Ready to BUY your dream HOME or Should you RENT? How to know.

RENT vs. BUY–both have Pros and Cons. Buying a home can be an incredibly effective and tax-advantaged way to build wealth. But home buying is a huge financial decision with a lot to take into account. We’ll take you through the decision process including calculators to help you make the best decision for your finances and lifestyle.

Here’s a 3-step process to help you decide if you’re ready to buy your dream home or if you should keep renting (for now).

Buying a home can be a dream or a nightmare–you have to take into account:

  1. AFFORDABILITY: If you can afford to buy a home
  2. STABILITY: How long will you live in the house?
  3. PRIORITIES: Weigh the pros and cons of owning vs. renting (stability vs. flexibility)

I know the feeling–you pull up Zillow or RedFin and your heart starts pumping. First, you feel the exciting rush of picking out your dream home. Then your heart is pounding when you start looking at the cost of the mortgage, property taxes, closing costs, HOA fees, and about a million other things that make the picket fence out front seem a little less quaint.

Rent vs. Buy

Ultimately, the decision about whether to rent or buy comes down to a few important factors.

Why you should buy – YOU:

  1. Can afford it
  2. Will live in the home for at least four or five years before selling (read about this calculation here)
  3. Want the stability and financial advantages of homeownership

Why you should rent – YOU:

  1. Cannot afford to buy a home yet
  2. Are unsure if you’re going to live there for long (Your job requires flexibility or you don’t love where you live)
  3. Don’t want to be a homeowner

Rent vs. buy - MoneyFitMoms.com

Rent vs. Buy: How to decide in 3 Easy Steps:

Rent Vs. Buy - Can I afford to buy a home_

STEP 1 – RENT vs BUY: Can you AFFORD to buy a home?

All too often, the last thing we consider when buying a home is whether we can afford it. In reality, affordability should be the first thing we consider when pondering homeownership.

Homeownership: The American Dream or Financial Nightmare?

When I took Dave Ramsey‘s Financial Peace University course, it did a great job of showing how people both got into debt and got out.

Most of the people who ended up in huge debt were there partly due to a home-buying nightmare.

They had:

  1. Bought a home too early–before they were financially prepared and/or
  2. Bought a more expensive home than they could afford.

Here are some financial milestones you should hit BEFORE buying a home:

 1. DEBT: Be debt-free (other than a conventional fixed-rate mortgage, if this home you’re considering is a second purchase)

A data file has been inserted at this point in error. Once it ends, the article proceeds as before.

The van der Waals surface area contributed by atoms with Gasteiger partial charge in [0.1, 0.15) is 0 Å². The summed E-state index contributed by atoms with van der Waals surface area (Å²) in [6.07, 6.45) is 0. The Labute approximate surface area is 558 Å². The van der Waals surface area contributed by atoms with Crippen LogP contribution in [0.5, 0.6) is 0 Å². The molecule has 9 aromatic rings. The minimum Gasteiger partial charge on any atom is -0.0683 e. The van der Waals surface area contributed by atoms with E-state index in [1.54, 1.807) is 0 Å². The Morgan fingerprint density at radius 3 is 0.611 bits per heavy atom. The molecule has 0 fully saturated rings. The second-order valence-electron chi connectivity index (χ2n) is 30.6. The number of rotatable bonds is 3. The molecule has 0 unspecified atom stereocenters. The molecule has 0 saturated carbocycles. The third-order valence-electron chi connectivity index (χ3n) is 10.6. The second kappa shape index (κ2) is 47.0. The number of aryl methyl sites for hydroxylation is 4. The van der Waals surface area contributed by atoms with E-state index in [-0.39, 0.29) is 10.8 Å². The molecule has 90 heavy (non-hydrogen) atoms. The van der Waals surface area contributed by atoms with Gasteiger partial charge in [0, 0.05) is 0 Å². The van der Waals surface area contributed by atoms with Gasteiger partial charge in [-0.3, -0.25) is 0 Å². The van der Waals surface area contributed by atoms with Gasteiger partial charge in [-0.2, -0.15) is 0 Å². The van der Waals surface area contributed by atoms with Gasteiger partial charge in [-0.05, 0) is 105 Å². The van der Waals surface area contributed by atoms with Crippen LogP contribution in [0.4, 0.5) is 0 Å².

This means no car loans, student loans, home equity loans, credit card debt or consumer debt of any kind. If you’re really motivated to get into a home, attack that debt fast so you can start working on getting into a home you love!

2. EMERGENCY FUND: Have a fully funded Emergency Fund (3-6 months of expenses)

Homes, even relatively new homes, can surprise you with unexpected maintenance costs. A fully-funded emergency fund acts as insurance to protect you from going into debt for expensive home repairs.

3. DOWN PAYMENT: Have enough cash for a 10-20% down payment and a 15-year fixed-rate mortgage

Paying 20% or more down will help you avoid paying expensive PMI (Private Mortgage Insurance)–an expensive cost that you would have to pay on TOP of your down payment

4. AFFORDABILITY (25% rule): Will your house payment be 25% or less of your monthly take-home pay?

Your monthly housing cost includes:

  1. Mortgage Payment: Principal + Interest
  2. Property Taxes
  3. Homeowner’s Insurance
  4. HOA fees – If Applicable
  5. PMI – Private Mortgage Insurance) – Applicable if you paid less than 20% down

===EXAMPLE===

Mortgage Payment: $2,000/month

Property Taxes: $200/month

Homeowners Insurance: $70/month

HOA fees – $200/month

PMI – N/A <–In this example, we put 20% down, so we don’t have to pay PMI.


TOTAL MONTHLY HOUSING COST: $2,470 ÷ .25 =

$9,880 Monthly Take-Home Pay needed to cover that housing cost.

NOTE: You will be able to qualify for much more than this. But what you can QUALIFY for and what you can AFFORD are two different things. Banks lending money to people to buy more house than they could afford is what led to the Subprime Mortgage Crisis in 2008 and brought the whole U.S. economy to its knees.

Cannot Afford to Buy A Home Yet?

You are making the right move by not jumping the gun and setting yourself up for a financial nightmare. If you’re feeling deflated–don’t! YOU are capable of hitting these milestones and THEN getting your dream home.

If you need help and encouragement, start with my Top 10 Money Moves and follow along on Instagram and Facebook.

Improve your BUDGETING & INVESTING! Join the FREE #MoneyFitChallenge

Rent Vs. Buy - How long will I live here?

STEP 2 – RENT vs BUY: Estimate HOW LONG you plan to stay in the home

Buying and selling homes is EXPENSIVE due to closing costs.

How much are closing costs?

For the buyer: According to Zillow, closing costs for buyers are usually around 2-5% of the purchase price. Realtor fees are typically paid by the seller, so these costs to the buyer are typically lender-related fees.